Figure 1.

Molecular basis of transcription and a reconstruction of σ-factor-transcription unit gene (σ-TUG) network from multi-omic experimental datasets. (a) Diagram shows bacterial transcription process by an RNA polymerase (RNAP) core enzyme and an associated σ-factor. (b) Four-step process of multi-omic data integration to reconstruct the σ-TUG network. First, we identified RNAP-binding regions (RNAP map) and σ-factor binding regions (σ map) from RpoB and σ-factor chromatin immunoprecipitation and microarray (ChIP-chip) data (the missing σ24 binding information was taken from a public database [6]), resulting in the genome-wide holoenzyme binding map (Eσ map). The Eσ map was then combined with experimental transcription start site (TSS) information (TSS map), resulting in he strand-specific promoter map (P-map), which was integrated with previously reported TU information [7], resulting in the σ-network. With this σ-network, we then performed further analysis, such as network reprogramming, motif analysis, promoter overlapping, and alternative TSS usage. Subfigure I: IOPR, intensively overlapped promoter region; OPR, overlapped promoter region; SPR, single promoter region; Orphan, orphan promoter region. Subfigure III and IV: green and brown circles represent σ70 and σ38, yellow circles represent TUs, and red dots represent genes. Edges show regulatory interactions between elements. (c) Datasets used for σ-TUG network reconstruction: ChIP-chip dataset with RNAP and six σ-factors, and the TSS dataset. The TSS dataset for exponential phase was taken from a previous study [9].TSS subpanel: exp, exponential phase; stat, stationary phase; heat, heat shock; gln, alternative nitrogen source with glutamine. (d) Magnified examples of rpoD (left panel, genomic region ranging from 3,196 to 3,214 kbp), fecI and fecRAB (right panel, genomic region ranging from 4,494 to 4,517 kbp).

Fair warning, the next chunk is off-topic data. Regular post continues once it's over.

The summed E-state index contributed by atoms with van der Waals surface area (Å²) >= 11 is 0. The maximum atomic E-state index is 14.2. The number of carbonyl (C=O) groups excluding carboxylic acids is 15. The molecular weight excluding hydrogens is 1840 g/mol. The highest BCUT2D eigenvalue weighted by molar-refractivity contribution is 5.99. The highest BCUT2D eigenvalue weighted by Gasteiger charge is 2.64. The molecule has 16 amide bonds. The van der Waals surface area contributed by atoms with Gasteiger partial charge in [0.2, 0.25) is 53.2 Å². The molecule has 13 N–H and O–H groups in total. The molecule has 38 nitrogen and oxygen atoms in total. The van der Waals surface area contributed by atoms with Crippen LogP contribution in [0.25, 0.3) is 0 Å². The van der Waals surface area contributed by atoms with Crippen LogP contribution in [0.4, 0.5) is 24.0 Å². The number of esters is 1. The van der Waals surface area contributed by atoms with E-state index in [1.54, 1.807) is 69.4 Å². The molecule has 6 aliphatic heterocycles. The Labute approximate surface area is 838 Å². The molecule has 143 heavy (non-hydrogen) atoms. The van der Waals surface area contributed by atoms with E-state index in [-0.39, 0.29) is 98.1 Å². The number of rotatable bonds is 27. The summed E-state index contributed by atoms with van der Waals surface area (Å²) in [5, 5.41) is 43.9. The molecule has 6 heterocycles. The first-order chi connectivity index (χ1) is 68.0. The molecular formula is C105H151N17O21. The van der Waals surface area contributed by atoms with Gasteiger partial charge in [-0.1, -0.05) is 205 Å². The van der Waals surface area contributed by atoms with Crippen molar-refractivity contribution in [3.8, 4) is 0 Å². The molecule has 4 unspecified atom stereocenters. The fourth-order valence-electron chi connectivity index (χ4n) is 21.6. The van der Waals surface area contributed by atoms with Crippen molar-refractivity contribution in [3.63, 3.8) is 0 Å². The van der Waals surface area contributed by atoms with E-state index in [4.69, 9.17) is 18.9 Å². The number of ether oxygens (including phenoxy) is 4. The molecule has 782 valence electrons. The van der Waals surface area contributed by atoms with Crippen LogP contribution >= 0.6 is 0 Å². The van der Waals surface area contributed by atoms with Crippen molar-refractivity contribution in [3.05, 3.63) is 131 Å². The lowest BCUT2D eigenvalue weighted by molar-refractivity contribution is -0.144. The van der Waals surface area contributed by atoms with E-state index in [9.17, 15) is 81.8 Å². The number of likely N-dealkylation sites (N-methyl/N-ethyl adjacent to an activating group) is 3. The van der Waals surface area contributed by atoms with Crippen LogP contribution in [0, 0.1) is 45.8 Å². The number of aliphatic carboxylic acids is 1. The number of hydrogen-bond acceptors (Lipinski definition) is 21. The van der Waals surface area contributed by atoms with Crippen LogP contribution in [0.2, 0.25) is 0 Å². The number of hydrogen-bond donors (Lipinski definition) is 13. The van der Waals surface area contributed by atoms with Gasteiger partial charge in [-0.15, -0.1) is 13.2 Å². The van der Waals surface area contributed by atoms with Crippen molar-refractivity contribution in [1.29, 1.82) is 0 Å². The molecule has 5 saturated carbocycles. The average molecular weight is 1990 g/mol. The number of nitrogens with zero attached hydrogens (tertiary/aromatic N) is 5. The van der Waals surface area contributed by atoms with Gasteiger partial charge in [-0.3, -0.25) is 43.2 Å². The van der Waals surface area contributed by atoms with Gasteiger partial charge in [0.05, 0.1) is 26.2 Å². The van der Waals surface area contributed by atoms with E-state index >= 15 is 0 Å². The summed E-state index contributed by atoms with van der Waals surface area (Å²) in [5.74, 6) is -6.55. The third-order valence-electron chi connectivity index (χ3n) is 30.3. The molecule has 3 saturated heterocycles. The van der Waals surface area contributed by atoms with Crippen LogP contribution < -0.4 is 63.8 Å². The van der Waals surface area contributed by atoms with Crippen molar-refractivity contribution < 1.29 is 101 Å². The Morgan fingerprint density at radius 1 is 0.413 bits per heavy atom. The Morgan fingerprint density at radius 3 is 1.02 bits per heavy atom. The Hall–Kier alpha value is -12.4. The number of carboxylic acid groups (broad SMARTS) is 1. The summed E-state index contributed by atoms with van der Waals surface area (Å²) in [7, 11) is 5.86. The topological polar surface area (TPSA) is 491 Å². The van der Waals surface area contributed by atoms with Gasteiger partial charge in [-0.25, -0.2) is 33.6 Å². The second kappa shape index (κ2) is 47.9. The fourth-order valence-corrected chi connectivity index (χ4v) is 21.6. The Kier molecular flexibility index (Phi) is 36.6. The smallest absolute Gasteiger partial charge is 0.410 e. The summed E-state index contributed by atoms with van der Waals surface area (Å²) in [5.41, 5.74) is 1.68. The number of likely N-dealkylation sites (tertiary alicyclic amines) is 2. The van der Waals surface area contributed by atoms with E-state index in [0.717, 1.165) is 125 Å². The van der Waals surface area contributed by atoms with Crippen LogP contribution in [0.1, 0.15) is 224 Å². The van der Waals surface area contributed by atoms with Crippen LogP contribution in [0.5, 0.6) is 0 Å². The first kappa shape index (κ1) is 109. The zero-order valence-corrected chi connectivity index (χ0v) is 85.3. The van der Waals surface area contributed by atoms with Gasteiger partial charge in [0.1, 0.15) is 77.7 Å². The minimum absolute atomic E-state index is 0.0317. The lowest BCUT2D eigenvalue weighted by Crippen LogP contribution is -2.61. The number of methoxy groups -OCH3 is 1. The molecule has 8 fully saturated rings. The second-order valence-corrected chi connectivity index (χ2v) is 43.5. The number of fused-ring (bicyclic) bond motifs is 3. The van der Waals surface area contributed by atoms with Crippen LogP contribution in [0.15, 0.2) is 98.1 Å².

Cho et al. BMC Biology 2014 12:4   doi:10.1186/1741-7007-12-4
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